Sometimes the change in tone, in storyline, of a novel can be so unexpected, so jarring, that the reader feels completely derailed. It’s as if you’re on your way somewhere expected, you’re enjoying the travel and the view, when all of a sudden there’s an almighty crash, the ground is suddenly the sky and people are screaming.
That crash occurs around two-thirds of the way into Habit by Stephen McGeagh. It’s a book that starts off examining the life of, for want of a better word, a British underclass, but becomes something completely different, something far more violent. Without wishing to give too much away, it’s almost as if Saturday night and Sunday morning morphed into the Texas chainsaw massacre.
This does not make it a bad book but it does make it a bit of a Frankenstein, an unholy bolting together of different ideas and forms, therefore difficult to come to terms with.
The first two-thirds of the novel owes much to the heritage of British kitchen-sink dramas of the 1960s, such as Alan Sillitoe’s The loneliness of the Long-Distance Runner. The central character Michael is cut adrift from society, workless, almost friendless, futureless, until he meets Lee, a young girl. She’s also on the fringes of society but has connections, an uncle who runs a low-rent brothel in Manchester, where Michael gets a job as a doorman.
What Habit does very well early is build up the idea of mainstream, acceptable society, throwing up barriers against those it deems unworthy. Everything for Michael and Lee is shown as being within limits, all options are restricted for the characters. The writing reinforces a sense of claustrophobia, of hopelessness that will continue into the future, ‘Rain came in and a dog outside stood on the pavement looking in like it wanted to come out of the rain. I remember crying then because I just wanted the inside of me to stop for a minute so I could breathe.’
McGeagh keeps up a restless energy that is immediate and concise, he is trying to re-examine, re-work the scenes that we pass every day but do not give our attention to, ‘The girl spits on the pavement but i can’t see where it lands because the ground’s wet from rain.’ Occasionally he goes a little too fast and you’d rather he finished his thought process before moving onto another point. But for the most part it works well.
There’s a sense of being inarticulate in a world that demands speech or, perhaps worse, only knowing the wrong words. Michael cannot find the right things to say, so largely remains silent, Lee talks constantly but struggles to make herself understood. Although this can be problematic at times, with the dialogue sometimes feeling a little repetitive and stilted, the characters’ rage, anger, directed at anyone and everyone, is forcefully communicated.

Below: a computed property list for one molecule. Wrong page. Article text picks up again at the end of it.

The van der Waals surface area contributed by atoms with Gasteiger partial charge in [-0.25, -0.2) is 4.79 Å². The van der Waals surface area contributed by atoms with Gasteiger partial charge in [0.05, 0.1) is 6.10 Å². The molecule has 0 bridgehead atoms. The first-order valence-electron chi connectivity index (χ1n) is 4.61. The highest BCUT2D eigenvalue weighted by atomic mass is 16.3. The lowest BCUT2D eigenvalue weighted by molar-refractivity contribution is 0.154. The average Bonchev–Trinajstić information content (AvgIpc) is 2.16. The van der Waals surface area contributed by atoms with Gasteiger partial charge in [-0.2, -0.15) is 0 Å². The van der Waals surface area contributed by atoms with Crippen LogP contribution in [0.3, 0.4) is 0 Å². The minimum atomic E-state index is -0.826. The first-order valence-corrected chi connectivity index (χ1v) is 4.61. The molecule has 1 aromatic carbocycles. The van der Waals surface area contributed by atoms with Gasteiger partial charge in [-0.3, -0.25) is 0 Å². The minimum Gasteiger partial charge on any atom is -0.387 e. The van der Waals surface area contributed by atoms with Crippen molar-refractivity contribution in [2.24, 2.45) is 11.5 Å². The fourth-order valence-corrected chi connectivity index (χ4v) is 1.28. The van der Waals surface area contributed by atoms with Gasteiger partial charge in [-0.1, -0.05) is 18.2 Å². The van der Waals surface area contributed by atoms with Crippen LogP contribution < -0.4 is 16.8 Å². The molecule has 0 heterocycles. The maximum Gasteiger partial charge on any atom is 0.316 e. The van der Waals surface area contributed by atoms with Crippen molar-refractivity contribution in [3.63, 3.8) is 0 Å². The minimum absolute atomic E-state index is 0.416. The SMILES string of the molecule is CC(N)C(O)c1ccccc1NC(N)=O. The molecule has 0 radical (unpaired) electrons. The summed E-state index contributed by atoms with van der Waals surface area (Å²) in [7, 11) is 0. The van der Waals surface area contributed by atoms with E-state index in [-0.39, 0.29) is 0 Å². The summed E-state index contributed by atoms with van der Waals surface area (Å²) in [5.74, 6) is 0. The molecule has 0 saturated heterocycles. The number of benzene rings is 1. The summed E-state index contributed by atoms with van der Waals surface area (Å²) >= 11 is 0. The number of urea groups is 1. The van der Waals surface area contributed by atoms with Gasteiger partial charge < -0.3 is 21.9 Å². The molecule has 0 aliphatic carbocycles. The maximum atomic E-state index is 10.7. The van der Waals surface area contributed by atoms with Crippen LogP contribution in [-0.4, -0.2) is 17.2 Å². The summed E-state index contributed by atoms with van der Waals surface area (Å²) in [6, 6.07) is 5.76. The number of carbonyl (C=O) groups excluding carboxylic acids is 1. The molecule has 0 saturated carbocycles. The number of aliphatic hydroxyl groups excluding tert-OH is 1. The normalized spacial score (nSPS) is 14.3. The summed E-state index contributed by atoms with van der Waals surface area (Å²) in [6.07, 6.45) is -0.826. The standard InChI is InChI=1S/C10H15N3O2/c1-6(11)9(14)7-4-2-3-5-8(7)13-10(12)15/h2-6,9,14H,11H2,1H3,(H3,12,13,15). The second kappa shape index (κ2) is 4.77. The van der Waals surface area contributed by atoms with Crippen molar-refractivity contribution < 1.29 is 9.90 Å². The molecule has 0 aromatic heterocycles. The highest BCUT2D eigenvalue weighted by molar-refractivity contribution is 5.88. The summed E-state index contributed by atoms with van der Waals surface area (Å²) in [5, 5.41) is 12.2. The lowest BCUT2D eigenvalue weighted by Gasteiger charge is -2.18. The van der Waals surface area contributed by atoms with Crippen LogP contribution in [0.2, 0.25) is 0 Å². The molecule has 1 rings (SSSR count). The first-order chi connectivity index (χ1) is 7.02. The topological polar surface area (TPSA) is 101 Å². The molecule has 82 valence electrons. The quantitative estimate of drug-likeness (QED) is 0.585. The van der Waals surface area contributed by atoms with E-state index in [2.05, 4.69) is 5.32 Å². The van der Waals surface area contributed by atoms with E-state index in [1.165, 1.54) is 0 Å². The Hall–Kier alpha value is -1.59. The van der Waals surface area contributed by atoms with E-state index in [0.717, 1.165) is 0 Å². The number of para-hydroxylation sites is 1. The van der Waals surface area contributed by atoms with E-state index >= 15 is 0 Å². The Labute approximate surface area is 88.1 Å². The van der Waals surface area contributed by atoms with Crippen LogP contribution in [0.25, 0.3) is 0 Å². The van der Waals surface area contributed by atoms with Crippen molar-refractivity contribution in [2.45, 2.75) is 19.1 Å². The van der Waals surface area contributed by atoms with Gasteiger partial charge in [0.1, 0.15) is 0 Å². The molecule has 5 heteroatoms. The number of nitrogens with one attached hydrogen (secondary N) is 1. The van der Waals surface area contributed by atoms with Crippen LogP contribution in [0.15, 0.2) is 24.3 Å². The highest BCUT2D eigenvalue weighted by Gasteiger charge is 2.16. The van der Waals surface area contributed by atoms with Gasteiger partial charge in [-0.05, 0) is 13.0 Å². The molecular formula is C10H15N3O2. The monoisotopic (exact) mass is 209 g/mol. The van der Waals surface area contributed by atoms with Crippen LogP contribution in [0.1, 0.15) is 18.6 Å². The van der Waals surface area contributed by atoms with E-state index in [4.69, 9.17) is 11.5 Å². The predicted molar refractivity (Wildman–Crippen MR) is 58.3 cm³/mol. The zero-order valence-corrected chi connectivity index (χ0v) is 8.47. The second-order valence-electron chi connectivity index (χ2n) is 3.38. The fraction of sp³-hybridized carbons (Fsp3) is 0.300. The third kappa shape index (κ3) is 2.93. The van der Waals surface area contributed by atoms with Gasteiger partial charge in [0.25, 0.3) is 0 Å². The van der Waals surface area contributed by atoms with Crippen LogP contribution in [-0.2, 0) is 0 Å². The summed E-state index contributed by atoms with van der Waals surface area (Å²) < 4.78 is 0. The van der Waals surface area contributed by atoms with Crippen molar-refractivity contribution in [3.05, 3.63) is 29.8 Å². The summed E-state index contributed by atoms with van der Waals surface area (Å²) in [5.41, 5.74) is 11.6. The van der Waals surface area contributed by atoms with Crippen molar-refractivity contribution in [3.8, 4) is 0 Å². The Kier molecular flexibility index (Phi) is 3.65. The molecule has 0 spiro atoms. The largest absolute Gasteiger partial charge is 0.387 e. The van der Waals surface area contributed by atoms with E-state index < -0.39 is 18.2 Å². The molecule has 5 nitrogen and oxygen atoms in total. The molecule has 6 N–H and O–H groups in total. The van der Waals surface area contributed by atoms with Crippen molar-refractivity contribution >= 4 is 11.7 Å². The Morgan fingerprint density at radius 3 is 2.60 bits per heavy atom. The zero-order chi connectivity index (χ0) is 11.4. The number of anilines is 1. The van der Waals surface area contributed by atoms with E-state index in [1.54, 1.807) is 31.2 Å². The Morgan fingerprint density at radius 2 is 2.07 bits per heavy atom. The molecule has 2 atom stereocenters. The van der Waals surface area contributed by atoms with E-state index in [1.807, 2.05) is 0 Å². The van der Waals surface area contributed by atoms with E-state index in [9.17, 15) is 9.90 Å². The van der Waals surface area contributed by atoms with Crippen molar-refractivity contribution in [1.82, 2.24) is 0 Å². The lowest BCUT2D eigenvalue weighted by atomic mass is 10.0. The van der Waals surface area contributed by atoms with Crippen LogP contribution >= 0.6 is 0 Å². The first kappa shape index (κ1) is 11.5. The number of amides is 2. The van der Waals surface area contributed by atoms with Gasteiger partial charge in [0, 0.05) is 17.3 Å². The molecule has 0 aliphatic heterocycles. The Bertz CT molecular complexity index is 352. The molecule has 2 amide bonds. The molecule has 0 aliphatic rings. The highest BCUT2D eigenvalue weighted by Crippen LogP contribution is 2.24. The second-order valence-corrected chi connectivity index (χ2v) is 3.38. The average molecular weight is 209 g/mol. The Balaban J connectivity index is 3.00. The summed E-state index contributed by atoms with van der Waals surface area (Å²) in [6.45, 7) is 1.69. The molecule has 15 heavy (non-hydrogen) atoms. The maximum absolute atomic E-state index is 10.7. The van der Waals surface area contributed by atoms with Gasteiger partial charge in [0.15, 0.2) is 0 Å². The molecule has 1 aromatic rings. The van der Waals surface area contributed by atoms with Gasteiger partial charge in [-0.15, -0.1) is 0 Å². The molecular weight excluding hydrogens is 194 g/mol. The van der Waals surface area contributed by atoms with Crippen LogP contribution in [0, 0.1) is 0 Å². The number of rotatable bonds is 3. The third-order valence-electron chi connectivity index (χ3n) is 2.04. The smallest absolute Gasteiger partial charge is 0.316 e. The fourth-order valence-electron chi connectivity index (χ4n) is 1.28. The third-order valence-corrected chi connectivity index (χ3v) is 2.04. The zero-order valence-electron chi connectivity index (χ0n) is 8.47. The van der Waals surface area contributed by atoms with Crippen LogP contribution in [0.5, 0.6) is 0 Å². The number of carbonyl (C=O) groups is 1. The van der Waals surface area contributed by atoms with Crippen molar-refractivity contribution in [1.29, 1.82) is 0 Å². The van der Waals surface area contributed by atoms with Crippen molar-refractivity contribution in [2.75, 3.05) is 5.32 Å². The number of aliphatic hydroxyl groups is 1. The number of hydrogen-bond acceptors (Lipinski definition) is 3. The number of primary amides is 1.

However, then the twist comes. What Michael thought was only a brothel turns out to be something else entirely. The final third of the novel suddenly becomes very dark indeed, bloodstained and disturbing. It becomes (a somewhat heavy handed) metaphor for drug addiction and the ills this can bring.
One gets the sense that this final third is what McGeagh wanted to write, with what preceded it retrospectively filled in to give the concluding action some depth. Unfortunately this prelude is actually the more engaging bit of the novel. You wish he’d stuck with this line, this social realism, instead of descending into a quasi-horror story, which would probably have worked better as a short piece.
That’s not to say the last part of Habit is bad, McGeagh’s writing is still mostly excellent, he retains an ear for localisms, there’s still a good pace and feel for internal characterisation. But it’s so different from the opening that by the time your brain has begun to process it the novel has come to all too abrupt an end. You’re left thinking “if only”. If only he’d persisted with the down-to-earth grittiness, instead of flights of fancy, then perhaps Habit could have been an important new text on the fractured social nature of modern society, on those ignored and left behind.
Habit was published by Salt Publishing on 15th October 2012.
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Review by Joseph Surtees